The present invention is particularly useful in transforming the gamut of a digital image that is to be printed on an output device having a different (e.g. larger) gamut. An output device with a larger gamut than the gamut of the input digital image allows for the expansion of the color gamut digital image to enhance the appearance of the digital image. Various amounts of gamut expansion surrounding the predefined color regions can be selected. This allows the preferred color gamut position to be variable and controllable.
 Referring to FIG. 9, a method for transforming the gamut of an input digital image 600, having a Gamut 1 and expressed in an input device dependent color space, to be printed on an output device having a different color gamut (Gamut 2) includes the steps of transforming 602 the input digital image into a device independent, intermediate color space 604 using any of the following methods in combination or alone: one-dimensional and three-dimensional look up tables (ID LUTs and 3D LUTs), matrices, mathematical equations and ICC profiles (International Color Consortium, Specification ICC.1:2001-12). For example, an RGB input image can be transformed into CIELAB values using a 3D LUT. Once in intermediate color space, the image is enhanced 606 by smoothly translating (as described above) the color values to fit the second color gamut while restricting the mapping to regions outside of predefined color regions to produce enhanced modified color values in the intermediate color space. The modification employs image gamut changes, in particular changes in the chroma (C*) values of the image, in regions surrounding selected predefined color regions. For example, the image gamut can be globally increased in all regions except for the predefined color regions.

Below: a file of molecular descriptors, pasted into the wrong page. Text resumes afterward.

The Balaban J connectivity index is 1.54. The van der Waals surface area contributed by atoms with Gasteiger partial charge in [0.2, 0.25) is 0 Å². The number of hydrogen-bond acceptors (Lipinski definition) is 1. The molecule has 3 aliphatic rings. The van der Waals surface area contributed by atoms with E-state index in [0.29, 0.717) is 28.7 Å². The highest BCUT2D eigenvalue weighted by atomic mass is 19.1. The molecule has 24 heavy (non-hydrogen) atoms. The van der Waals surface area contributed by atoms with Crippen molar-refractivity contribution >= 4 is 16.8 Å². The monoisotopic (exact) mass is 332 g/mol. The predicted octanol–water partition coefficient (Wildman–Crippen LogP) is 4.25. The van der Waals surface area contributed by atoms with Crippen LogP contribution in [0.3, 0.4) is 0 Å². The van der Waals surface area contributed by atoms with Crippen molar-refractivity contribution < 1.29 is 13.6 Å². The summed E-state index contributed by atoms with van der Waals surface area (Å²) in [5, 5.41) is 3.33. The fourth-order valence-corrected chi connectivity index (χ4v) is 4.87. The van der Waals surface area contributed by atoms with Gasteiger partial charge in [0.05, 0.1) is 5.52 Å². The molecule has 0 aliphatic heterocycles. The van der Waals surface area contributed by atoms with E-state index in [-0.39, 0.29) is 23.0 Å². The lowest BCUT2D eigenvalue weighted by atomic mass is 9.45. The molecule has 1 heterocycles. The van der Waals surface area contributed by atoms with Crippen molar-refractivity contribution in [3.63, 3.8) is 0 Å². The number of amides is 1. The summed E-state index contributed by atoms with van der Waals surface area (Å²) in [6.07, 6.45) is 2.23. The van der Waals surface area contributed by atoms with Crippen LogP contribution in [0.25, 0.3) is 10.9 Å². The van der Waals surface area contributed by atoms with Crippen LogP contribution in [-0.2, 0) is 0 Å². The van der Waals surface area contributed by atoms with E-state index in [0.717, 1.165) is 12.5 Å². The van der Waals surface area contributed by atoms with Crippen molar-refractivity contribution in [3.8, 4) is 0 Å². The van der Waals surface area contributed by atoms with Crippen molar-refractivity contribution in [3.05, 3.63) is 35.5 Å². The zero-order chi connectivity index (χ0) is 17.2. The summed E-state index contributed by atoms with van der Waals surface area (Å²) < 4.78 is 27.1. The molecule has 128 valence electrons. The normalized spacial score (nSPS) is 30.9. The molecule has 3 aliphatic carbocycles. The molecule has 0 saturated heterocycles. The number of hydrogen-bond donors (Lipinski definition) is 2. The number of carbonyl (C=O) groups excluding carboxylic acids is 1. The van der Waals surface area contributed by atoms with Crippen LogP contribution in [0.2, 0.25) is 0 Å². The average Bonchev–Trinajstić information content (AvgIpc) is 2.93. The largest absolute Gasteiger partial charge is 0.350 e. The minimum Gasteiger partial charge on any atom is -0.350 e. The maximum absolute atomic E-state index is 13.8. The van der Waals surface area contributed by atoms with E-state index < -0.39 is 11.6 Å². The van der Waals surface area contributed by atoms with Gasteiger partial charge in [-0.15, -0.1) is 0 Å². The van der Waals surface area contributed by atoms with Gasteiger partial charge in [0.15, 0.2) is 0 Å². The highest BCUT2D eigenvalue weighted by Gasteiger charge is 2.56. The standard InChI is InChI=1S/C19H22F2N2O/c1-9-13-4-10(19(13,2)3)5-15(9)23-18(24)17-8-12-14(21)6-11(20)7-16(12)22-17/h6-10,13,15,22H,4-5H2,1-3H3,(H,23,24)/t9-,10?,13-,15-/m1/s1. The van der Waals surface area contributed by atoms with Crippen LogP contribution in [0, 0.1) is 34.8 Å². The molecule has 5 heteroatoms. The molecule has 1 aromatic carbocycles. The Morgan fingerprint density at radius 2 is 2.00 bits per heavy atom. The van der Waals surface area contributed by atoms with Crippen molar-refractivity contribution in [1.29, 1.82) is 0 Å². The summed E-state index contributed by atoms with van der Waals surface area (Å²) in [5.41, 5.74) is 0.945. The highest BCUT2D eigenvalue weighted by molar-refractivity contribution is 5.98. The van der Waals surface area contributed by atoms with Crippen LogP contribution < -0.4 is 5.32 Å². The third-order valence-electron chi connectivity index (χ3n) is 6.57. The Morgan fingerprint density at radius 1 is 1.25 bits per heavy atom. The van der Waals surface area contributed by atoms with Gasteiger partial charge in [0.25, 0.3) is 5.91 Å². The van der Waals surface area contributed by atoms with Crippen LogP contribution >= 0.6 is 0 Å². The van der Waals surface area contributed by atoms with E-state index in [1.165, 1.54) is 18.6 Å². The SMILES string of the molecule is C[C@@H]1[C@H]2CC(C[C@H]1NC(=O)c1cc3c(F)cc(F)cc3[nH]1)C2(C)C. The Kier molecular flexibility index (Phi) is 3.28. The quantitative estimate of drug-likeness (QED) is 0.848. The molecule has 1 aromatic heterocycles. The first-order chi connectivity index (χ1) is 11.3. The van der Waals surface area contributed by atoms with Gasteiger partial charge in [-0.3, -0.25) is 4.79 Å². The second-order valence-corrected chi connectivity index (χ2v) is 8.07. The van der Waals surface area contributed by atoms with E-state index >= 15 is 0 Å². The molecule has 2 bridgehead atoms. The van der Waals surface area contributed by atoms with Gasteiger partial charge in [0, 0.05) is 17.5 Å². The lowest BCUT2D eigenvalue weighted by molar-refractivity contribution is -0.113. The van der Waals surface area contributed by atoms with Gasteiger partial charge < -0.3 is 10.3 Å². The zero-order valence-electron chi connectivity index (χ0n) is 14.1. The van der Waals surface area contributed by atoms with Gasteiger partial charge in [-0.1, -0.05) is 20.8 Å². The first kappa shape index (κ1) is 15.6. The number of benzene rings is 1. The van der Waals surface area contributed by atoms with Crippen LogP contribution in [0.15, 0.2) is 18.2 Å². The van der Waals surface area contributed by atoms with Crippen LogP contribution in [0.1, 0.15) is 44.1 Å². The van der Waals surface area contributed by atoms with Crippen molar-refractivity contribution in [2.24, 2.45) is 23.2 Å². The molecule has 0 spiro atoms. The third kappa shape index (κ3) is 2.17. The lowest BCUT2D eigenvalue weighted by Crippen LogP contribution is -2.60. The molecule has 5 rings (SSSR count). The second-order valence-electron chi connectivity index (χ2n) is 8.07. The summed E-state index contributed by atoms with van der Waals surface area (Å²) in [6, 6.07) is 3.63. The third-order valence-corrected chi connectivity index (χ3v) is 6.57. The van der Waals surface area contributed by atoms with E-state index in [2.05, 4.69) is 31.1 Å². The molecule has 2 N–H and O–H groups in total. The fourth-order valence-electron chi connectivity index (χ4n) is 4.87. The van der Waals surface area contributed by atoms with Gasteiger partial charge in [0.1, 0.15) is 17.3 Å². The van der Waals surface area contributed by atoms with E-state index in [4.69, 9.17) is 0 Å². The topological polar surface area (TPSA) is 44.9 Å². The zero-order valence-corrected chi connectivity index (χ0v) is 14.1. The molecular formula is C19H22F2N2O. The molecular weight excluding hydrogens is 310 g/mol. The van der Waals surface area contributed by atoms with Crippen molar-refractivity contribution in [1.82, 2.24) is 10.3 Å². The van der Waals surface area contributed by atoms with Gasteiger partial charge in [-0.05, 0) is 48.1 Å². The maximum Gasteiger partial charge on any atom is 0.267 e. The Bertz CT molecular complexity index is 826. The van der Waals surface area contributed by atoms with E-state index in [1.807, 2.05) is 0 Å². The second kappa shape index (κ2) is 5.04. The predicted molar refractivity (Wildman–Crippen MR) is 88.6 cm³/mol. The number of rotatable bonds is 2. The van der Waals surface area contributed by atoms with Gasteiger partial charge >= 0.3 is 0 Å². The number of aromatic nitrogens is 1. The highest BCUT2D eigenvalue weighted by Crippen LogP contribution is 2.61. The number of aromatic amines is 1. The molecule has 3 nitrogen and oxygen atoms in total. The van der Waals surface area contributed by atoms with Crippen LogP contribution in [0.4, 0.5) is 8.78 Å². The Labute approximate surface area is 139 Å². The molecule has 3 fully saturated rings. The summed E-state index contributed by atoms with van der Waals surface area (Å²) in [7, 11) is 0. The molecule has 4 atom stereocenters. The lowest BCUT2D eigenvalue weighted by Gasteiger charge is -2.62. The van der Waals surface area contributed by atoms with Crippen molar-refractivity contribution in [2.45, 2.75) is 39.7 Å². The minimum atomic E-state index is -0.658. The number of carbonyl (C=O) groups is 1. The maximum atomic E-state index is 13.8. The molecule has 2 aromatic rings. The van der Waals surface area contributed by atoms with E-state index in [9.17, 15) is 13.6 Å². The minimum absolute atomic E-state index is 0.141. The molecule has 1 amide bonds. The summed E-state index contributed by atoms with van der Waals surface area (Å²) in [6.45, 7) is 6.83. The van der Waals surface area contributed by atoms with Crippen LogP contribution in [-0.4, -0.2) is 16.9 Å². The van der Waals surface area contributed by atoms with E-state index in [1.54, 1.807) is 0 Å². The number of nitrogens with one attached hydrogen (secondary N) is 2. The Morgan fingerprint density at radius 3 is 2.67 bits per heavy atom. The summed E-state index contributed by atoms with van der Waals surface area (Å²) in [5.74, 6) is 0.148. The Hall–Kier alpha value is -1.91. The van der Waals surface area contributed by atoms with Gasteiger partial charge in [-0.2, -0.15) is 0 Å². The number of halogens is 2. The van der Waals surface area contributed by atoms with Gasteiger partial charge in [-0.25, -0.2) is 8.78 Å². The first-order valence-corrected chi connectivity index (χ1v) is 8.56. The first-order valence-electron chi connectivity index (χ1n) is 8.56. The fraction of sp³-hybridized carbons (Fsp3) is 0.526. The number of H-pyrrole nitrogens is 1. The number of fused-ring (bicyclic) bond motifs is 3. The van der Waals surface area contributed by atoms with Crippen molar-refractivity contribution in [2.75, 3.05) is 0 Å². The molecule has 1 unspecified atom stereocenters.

The transform is constructed based on two or more color magnets of any type of magnetic behavior (attract, repel, shield and drag), which modify the chroma (C*) values of the image. In addition, these magnets can affect the other dimensions of color, e.g. lightness, hue. The desired modified color values in the intermediate space are calculated based on the suite of equations 1-23. While these calculations can be performed on the image on a pixel by pixel basis, it is more efficient to construct 3D LUTs or ICC profiles to perform the mapping. In the preferred embodiment of this invention the transformation is implemented as an abstract ICC profile in Profile Connection Space (PCS, Specification ICC.1:2001-12).
 Finally, using any of the following methods in combination or alone: one-dimensional and three-dimensional look up tables (ID LUTs and 3D LUTs), matrices, mathematical equations and ICC profiles, the color digital image is transformed 608 into code values in a device dependent output space to produce a color digital image 610 having Gamut 2.
 The method of constructing the transform in the intermediate device-independent color space is described in more detail with reference to FIG. 10. The input color space, such as RGB, is identified 700. A device independent, intermediate color space is selected 702. Preferably the intermediate color space is an approximately perceptually uniform color space, such as CIELAB. The input digital image 704 is then transformed 706 to the selected intermediate color space. Next, predetermined color regions and associated tolerances are specified 708 to designate color regions for shielding from modification, and to define color magnets to allow for specified modification of the gamuts of the predetermined color regions. For example, the skin tone region can be shielded from any modifications whereas other regions can be greatly modified. This allows for modifications and enhancements in image gamut which translate to preferential image enhancement.
 In the preferred embodiment of the invention the regions selected for shielding include near neutral colors, a large region encompassing skin tones and other natural colors, e.g., hair, sand, bark; and very saturated colors that are out of gamut for most output media and devices, in particular:
 A chroma shield placed at a*=b*=0 and any L* value between 1 and 100, which shields all colors below a predefined maximum C* value between 10 and 20. According to Equations 9, 10 the shielding effect decreases smoothly between the neutral at C*=0 and the predefined maximum C* values.